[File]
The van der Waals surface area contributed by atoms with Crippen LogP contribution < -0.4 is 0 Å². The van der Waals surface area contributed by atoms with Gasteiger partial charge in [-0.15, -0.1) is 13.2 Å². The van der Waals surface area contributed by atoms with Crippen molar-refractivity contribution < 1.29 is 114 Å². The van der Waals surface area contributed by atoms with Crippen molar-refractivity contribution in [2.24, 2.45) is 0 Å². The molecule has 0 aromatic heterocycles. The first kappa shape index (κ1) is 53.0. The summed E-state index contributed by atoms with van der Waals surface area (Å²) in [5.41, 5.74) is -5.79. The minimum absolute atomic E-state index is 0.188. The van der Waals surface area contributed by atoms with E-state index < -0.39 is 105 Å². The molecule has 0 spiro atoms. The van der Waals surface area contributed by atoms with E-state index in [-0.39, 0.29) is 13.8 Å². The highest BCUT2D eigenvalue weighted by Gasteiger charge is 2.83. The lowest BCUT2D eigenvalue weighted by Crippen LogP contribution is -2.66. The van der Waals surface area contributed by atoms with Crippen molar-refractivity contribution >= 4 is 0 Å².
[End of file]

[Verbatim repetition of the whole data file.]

The van der Waals surface area contributed by atoms with Crippen LogP contribution < -0.4 is 0 Å². The van der Waals surface area contributed by atoms with Gasteiger partial charge in [-0.15, -0.1) is 13.2 Å². The van der Waals surface area contributed by atoms with Crippen molar-refractivity contribution < 1.29 is 114 Å². The van der Waals surface area contributed by atoms with Crippen molar-refractivity contribution in [2.24, 2.45) is 0 Å². The molecule has 0 aromatic heterocycles. The first kappa shape index (κ1) is 53.0. The summed E-state index contributed by atoms with van der Waals surface area (Å²) in [5.41, 5.74) is -5.79. The minimum absolute atomic E-state index is 0.188. The van der Waals surface area contributed by atoms with E-state index < -0.39 is 105 Å². The molecule has 0 spiro atoms. The van der Waals surface area contributed by atoms with E-state index in [-0.39, 0.29) is 13.8 Å². The highest BCUT2D eigenvalue weighted by Gasteiger charge is 2.83. The lowest BCUT2D eigenvalue weighted by Crippen LogP contribution is -2.66. The van der Waals surface area contributed by atoms with Crippen molar-refractivity contribution >= 4 is 0 Å².